I was looking for this post this morning and couldn’t find it. In fact, all of Illinois seems to be missing. No worries — since I’ve had nothing new to offer for weeks, I’ll simply repost this experience from August of 2012.
At 2:00 one morning in February 1899, robbers climbed through a window at the home of Samuel Mayo Nickerson, founder and president of Chicago’s First National Bank, and robbed it of silver, jewelry, and other small but valuable knick-knacks. Since the normally locked windows and cabinets were not forced opened, it seemed to be an inside job. Suspicion fell on the butler (who held the keys) and others on the household staff, and all were dismissed.
The Nickerson house is now the Richard H. Driehaus Museum, named after the businessman who bought it in 2003, restored it to its turn-of-the-century splendor, and opened it to the public. I had time to visit only one historic site in Chicago and that was the Driehaus Museum and its Summer Servant’s Tour. The tour took place after regular museum hours, at 5:30 PM, conveniently filling unscheduled post-day-time/pre-evening activity space.
We were met at front of the house by an interpreter dressed in a Victorian maid’s dress, taken around to the servants’ entrance, and led to the basement servants’ hall where we waited for the tour to begin. As we waited, I asked the maid/interpreter if I could take photographs inside the house. “You mean with one of those big boxes?” she exclaimed, in a not-entirely successful English accent, “You don’t have a big box.”
I sighed. It was going to be like that. “If I had a big box,” I said, “would I be allowed to use it?”
“Oh yes,” she said. I wasn’t convinced by her answer, so later I asked another staffer, not in costume. Photographs are allowed, the second staffer said, as long as flash wasn’t used.
There was a staircase bisecting one end of the room and at 5:30, the door at the top opened. A young woman swept in and announced, “I am Mrs. Williams, the housekeeper, yes?” Her speech was rapid, staccato and identifiably English. “We have had an incident that requires us to hire a considerable number of staff, yes? You are fortunate enough to be considered, yes? Please put yourselves into two straight lines for me: women on my left, men on my right.” I knew that the premise of the Servant’s Tour was that the Nickersons were looking to hire staff after the robbery, but hadn’t considered that we might be required to role-play applicants.
She came down the stairs as we took our positions. “Now, with a show of hands, how many of you are here to apply for the position of cook?” We’d been given a sheet of paper, as we’d come in, describing each position. Kitchen maid? Parlor maid? Lady’s maid? Laundry maid? Valet? Footman? We were a group of 24, and each position elicited a couple of unenthusiastic hands. I can ply a mean needle, so I went with Lady’s maid. “I am going to tell you what your duties will be and show you where you will perform them, yes? But first, I need you to put your hands out, palm side up, so that I can inspect them.” My mind was in a happy wedding place, which is the only excuse I can come up with for my compliance. “Now palms down, yes?” She swept up and down the row. “I see very, very dirty hands,” she said, “but we don’t have time to wash them, yes? So please make sure that you do not…do not…touch anything, yes?”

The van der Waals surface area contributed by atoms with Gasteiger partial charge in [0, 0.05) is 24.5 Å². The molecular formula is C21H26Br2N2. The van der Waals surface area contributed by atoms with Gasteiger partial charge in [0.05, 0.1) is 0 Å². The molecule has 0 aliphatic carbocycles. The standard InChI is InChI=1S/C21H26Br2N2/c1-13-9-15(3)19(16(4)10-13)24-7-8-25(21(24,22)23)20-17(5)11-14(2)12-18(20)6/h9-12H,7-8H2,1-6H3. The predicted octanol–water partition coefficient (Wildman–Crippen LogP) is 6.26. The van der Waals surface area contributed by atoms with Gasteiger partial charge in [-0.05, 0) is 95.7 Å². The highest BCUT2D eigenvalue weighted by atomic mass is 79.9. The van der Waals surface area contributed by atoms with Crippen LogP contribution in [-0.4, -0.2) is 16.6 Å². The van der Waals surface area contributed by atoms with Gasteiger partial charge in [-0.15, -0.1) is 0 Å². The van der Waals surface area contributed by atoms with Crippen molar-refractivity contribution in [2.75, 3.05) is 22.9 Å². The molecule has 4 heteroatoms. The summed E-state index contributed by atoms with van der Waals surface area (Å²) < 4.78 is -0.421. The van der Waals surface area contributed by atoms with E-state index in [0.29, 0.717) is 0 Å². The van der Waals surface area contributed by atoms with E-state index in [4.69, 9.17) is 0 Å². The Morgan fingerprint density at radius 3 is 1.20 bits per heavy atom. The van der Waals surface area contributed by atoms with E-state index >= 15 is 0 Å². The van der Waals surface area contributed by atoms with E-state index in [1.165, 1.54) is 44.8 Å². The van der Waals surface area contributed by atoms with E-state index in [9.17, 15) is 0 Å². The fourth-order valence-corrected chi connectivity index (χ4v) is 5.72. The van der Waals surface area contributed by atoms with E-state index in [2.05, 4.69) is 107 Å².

She pointed out the doors to the butler’s rooms in the basement, but we didn’t go in. I’d peeked through a slight opening in the door earlier and knew that they contained a modern kitchen and office. Also in basement: the billiard room (now party rental space), which we were allowed to look at through a glass window in the door.
“Now, follow me, yes? Quickly!” She whooshed out. Mary Poppins on speed.
We went up the servants’ stairs at the back of the house. First stop was the reception and ticketing area on the first floor, formerly the kitchen. “The kitchen is being renovated, yes?” Mrs. Williams said before moving us up to the third floor. We stood in the hall while Mrs. Williams explained that behind the closed doors were her room and the maids’ rooms. Male staff lived on the fourth floor. That’s the way it went in the back of the house – we were told what was there, but their doors remained firmly closed.
What we were allowed to see was the front of the house: the Nickerson bedrooms on the second floor and public rooms on the first. There wasn’t much furniture and what there was belonged to Richard Driehaus’ collection of late 18th century/early 20th century decorative arts. The only Nickerson piece left in the house was a Chinese motif Japanese-made sculpture bought my Mr. Nickerson at the Chicago world’s fair in 1893. Mrs. Nickerson hated it, which would explain why it was left behind when they sold the house and moved to New York in 1900. When they moved, the Nickersons donated most of the art collection from their Chicago house to the Chicago Art Institute.
With Mrs. Williams chiding, “Quickly, quickly,” at us in each room, we fairly ran through the house. But we were allowed, once the tour was over, to wander through again at our leisure.
The house definitely is worth a visit and I hope to go back someday, for a regular, day-time tour. The Servants’ Tour just wasn’t my cut of tea. I know that “make visitors a part of the story” is a trend in historical interpretation but it’s one that doesn’t work for me. It makes me feel like I’m trapped in a bad amateur theater production. The tour is very popular, however, and sells out days in advance. So if you’re interested, you must book early, yes? Spit spot!